Ethiopia’s model families hailed as agents of social transformation

Ethiopia is boosting its healthcare statistics by enouraging rural households to adopt and disseminate a range of good habits

by The Guardian

Wudinesh Demisse, right, and her model family, part of the Ethiopia’s so-called health development army. Photograph: Lauren McKown/Pathfinder International

Wudinesh Demisse raises her hand above her head, showing off the matchstick-sized birth-control implant embedded just beneath the skin of her upper arm.

Wudinesh, 28, is a farmer in rural West Arsi, in Ethiopia’s central Oromia region. With three children already, Wudinesh says it is time to stop. “For me, three is enough,” she says, through a translator. “If they are too many, they are too expensive.”

Wudinesh, who lives in a small village 200km south of the capital, Addis Ababa, is one of millions of Ethiopian women who have gained access to modern forms of birth control over the past decade. Today, her local health post stocks a range of products, from condoms and pills to longer-acting injections and implants.

Ethiopia is increasingly touted as a family planning success story. The government, which has made maternal and child health national priorities, is proud of its statistics – the country’s contraceptive prevalence rate, for example, jumped from 15% in 2005 to 29% in 2011 – and says efforts to reach remote, rural areas lie at the heart of its success.

Along with trained, salaried health extension workers – all of whom are female, a step to make families more comfortable with door-to-door visits – thousands of volunteers have been enlisted nationwide in the government’s “health development army”. Read more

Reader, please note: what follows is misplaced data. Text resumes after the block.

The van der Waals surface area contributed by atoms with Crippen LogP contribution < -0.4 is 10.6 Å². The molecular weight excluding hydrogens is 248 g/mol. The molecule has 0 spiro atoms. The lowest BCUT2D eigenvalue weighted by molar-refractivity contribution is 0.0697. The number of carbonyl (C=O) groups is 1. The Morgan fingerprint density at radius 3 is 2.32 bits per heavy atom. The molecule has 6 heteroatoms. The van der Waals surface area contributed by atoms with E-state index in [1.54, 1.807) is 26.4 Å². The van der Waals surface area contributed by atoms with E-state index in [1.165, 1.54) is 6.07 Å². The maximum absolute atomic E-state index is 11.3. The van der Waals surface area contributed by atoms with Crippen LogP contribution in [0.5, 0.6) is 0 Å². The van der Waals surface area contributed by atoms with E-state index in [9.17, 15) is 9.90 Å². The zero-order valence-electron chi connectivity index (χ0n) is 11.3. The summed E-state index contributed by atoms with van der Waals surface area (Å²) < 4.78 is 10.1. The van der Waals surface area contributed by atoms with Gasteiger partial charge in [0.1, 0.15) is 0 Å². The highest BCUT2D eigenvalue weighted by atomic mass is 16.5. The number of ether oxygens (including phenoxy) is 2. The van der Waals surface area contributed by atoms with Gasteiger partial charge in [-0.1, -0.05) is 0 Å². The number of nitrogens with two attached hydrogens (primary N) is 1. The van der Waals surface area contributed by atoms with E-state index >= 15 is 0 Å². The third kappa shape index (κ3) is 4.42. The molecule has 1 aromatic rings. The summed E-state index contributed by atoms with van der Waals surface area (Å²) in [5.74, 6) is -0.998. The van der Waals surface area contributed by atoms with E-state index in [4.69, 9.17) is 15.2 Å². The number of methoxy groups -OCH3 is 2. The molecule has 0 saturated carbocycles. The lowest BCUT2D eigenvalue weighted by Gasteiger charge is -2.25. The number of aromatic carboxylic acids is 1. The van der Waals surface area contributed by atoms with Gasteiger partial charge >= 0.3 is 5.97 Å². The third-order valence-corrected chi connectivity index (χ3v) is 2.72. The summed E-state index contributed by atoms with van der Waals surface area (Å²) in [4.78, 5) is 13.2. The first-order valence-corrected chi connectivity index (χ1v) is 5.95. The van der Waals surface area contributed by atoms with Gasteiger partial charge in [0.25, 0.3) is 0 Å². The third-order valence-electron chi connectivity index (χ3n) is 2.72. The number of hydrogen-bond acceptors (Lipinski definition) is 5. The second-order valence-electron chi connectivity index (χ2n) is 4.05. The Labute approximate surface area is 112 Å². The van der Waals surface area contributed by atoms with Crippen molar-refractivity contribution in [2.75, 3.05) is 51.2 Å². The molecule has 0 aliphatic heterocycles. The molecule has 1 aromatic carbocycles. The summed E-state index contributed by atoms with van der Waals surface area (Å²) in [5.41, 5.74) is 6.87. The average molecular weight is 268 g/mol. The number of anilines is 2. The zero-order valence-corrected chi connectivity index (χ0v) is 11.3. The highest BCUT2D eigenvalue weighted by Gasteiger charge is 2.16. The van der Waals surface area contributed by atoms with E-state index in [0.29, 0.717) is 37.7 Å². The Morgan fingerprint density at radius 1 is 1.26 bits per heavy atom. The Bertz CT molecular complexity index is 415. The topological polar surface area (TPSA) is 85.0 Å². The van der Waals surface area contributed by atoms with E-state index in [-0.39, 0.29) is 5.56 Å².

The story of a girl activist – Ethiopia

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When I was seven years old, I visited my parents’ rural hometown of Axum, and was staying with my grandmother. There was a young girl around my age there, and I became very good friends with her. Before I left, I wanted to keep in touch with her as a pen pal, but my parents explained to me that she did not have the pencils or materials to do so.

I knew in that moment that advocating for girls like me to have equal opportunities in education would be an important part of my life. I created a resource mobilisation project called Pencil Mountain that has delivered over half a million school resources to Ethiopian children.

Girls living in rural areas of Ethiopia are treated as an asset. A family values a girl for her ability to work. Girls do not have equal access to education with boys. There is a great disparity in literacy and if a parent has an opportunity to choose between sending a boy or girl to school, it is almost always the boy that is chosen.

The most difficult challenge I’ve faced is promoting this idea to rural communities where it a conflict of interest for community leaders. Tradition dictates that young girls at my age should be married, or stay home and support the family. It is not always easy to break through this mentality. However, the leadership in Ethiopia, and several NGOs have committed themselves to changing this longstanding mindset.

Biggest challenge: It’s been hard to balance my school and my advocacy work. I have learned to put my own education first, so that I can create a bigger impact later on. I strongly believe that every action for change, no matter how small, counts.

Proudest moment: I met Canada’s prime minister, Stephen Harper and the Ethiopian prime minister, Hailemariam Desalegn. They are in a great position to implement change in educational rights.

My greatest achievement was being named Unicef goodwill ambassador for Ethiopia, because I have had an opportunity to bring a girl’s voice to an international level and raise awareness about education issues. Read Full story on The Guardian

Read more about Hannah Godefa